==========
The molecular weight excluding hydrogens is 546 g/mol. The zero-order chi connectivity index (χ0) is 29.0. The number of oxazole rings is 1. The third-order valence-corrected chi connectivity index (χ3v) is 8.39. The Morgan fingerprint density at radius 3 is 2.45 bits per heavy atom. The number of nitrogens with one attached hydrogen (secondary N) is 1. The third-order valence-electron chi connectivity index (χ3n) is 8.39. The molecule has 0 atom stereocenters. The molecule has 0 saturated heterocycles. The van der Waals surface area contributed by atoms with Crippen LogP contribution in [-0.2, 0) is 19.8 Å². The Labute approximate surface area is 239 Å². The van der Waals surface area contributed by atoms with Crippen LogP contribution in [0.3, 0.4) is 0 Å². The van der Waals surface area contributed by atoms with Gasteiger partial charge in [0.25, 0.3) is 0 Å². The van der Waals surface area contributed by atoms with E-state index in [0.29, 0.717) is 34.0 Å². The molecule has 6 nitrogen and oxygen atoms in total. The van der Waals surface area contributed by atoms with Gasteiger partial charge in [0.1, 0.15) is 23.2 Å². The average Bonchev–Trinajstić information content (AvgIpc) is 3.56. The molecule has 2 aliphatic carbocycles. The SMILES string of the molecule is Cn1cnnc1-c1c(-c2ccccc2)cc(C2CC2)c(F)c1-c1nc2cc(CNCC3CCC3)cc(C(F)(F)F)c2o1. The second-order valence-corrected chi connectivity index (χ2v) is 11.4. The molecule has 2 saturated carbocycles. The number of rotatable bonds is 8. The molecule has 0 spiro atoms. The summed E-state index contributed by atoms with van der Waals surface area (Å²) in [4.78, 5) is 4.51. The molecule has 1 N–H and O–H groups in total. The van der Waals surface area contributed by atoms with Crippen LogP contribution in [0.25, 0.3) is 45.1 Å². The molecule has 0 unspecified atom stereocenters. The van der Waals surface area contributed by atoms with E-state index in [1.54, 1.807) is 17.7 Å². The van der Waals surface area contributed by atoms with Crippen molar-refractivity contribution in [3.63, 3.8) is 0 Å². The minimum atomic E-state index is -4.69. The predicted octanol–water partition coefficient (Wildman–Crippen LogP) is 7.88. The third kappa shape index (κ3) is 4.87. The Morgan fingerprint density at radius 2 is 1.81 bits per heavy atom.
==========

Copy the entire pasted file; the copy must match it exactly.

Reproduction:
The molecular weight excluding hydrogens is 546 g/mol. The zero-order chi connectivity index (χ0) is 29.0. The number of oxazole rings is 1. The third-order valence-corrected chi connectivity index (χ3v) is 8.39. The Morgan fingerprint density at radius 3 is 2.45 bits per heavy atom. The number of nitrogens with one attached hydrogen (secondary N) is 1. The third-order valence-electron chi connectivity index (χ3n) is 8.39. The molecule has 0 atom stereocenters. The molecule has 0 saturated heterocycles. The van der Waals surface area contributed by atoms with Crippen LogP contribution in [-0.2, 0) is 19.8 Å². The Labute approximate surface area is 239 Å². The van der Waals surface area contributed by atoms with Crippen LogP contribution in [0.3, 0.4) is 0 Å². The van der Waals surface area contributed by atoms with Gasteiger partial charge in [0.25, 0.3) is 0 Å². The van der Waals surface area contributed by atoms with E-state index in [0.29, 0.717) is 34.0 Å². The molecule has 6 nitrogen and oxygen atoms in total. The van der Waals surface area contributed by atoms with Gasteiger partial charge in [0.1, 0.15) is 23.2 Å². The average Bonchev–Trinajstić information content (AvgIpc) is 3.56. The molecule has 2 aliphatic carbocycles. The SMILES string of the molecule is Cn1cnnc1-c1c(-c2ccccc2)cc(C2CC2)c(F)c1-c1nc2cc(CNCC3CCC3)cc(C(F)(F)F)c2o1. The second-order valence-corrected chi connectivity index (χ2v) is 11.4. The molecule has 2 saturated carbocycles. The number of rotatable bonds is 8. The molecule has 0 spiro atoms. The summed E-state index contributed by atoms with van der Waals surface area (Å²) in [4.78, 5) is 4.51. The molecule has 1 N–H and O–H groups in total. The van der Waals surface area contributed by atoms with Crippen LogP contribution in [0.25, 0.3) is 45.1 Å². The molecule has 0 unspecified atom stereocenters. The van der Waals surface area contributed by atoms with E-state index in [1.54, 1.807) is 17.7 Å². The van der Waals surface area contributed by atoms with Crippen molar-refractivity contribution in [3.63, 3.8) is 0 Å². The minimum atomic E-state index is -4.69. The predicted octanol–water partition coefficient (Wildman–Crippen LogP) is 7.88. The third kappa shape index (κ3) is 4.87. The Morgan fingerprint density at radius 2 is 1.81 bits per heavy atom.